LBC considers a well-stocked website to be essential for a campaign to educate voters. Clear writing, relatable explanations, engaging images, and conversational FAQs help the public learn interactively. We recommend that school districts maintain their bond-focused website pages or sites long after the vote so the public can track progress. These examples include such updates, as well as the pre-referendum history.

For Clifton Public Schools, we designed a Google site with a shortcut that jumped from the district’s website at www.clifton.k12.nj.us/VOTE. Stand-alone sites like this keep visitors focused on the upcoming vote, and they are very easy to update as more content becomes available.

The Emerson Public School District built pages as part of the district’s existing website. Since the Oct. 2018 referendum, it holds archived information as well as a time-lapse video of the construction that voters approved.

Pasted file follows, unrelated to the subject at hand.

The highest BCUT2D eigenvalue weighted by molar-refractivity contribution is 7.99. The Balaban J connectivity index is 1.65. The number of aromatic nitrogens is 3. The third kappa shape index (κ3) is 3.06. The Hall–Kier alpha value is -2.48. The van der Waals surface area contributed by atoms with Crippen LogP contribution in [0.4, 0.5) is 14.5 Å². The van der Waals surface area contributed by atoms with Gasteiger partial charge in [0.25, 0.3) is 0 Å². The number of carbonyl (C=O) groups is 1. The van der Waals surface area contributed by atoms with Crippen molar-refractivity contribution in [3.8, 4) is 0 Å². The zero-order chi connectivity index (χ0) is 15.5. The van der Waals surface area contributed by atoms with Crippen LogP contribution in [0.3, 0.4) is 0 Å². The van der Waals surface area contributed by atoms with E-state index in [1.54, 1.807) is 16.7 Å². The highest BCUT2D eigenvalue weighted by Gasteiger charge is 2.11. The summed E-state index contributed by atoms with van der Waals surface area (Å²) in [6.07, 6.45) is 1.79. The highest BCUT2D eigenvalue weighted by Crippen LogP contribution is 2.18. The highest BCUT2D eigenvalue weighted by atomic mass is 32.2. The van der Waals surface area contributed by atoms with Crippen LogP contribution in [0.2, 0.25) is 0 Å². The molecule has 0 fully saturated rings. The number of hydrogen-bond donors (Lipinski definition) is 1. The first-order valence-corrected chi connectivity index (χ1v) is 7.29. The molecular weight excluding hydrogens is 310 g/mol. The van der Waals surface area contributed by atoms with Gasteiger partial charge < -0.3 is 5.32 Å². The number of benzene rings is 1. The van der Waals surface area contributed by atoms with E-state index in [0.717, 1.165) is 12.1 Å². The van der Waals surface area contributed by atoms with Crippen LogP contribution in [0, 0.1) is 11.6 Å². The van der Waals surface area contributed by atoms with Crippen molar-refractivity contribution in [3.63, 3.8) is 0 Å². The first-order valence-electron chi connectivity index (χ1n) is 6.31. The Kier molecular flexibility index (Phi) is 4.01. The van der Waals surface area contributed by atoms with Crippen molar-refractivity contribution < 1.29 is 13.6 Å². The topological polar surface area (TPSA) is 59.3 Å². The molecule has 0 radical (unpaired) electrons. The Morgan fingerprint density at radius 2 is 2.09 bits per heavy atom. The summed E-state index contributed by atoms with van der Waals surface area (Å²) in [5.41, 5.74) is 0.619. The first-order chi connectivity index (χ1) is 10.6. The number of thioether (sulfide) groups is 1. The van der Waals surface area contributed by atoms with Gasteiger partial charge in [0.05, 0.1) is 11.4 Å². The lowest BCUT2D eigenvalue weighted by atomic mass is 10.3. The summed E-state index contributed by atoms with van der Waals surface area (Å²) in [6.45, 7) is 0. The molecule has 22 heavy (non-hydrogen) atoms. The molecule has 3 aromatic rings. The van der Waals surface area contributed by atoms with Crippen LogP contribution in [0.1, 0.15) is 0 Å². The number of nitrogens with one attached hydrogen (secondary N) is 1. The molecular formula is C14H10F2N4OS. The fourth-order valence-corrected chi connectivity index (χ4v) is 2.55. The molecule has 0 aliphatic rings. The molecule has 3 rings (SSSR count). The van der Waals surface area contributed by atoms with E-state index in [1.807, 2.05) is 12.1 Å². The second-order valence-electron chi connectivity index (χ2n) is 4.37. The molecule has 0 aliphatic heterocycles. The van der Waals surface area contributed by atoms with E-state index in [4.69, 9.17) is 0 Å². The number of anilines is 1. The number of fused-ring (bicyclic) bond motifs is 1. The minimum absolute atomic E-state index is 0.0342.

Northern Burlington Regional High School established the stand-alone website that was separate from regular district business. That approach helps parents and non-parents stay focused without straying into content unrelated to the referendum.

How are video productions used in modern bond and budget votes?

The use of video has become equal in importance to a website, as more people expect their news and entertainment to be delivered in multi-media formats directly to their phones, laptops, and living rooms. LBC designs videos to be used full-length on websites and for public presentations, but also to be split into shorter segments that are ideal for social media sharing. We weave the campaign’s Key Messages into the script(s), outline the audio/visual flow, prepare speakers, coordinate with videographers, and guide editing for the final cut(s).

  • River Vale Public Schools recorded a video during the pandemic, using the district’s existing inventory of photos, a single camera-toting videographer to collect background footage, and screen-capture technology for two speakers.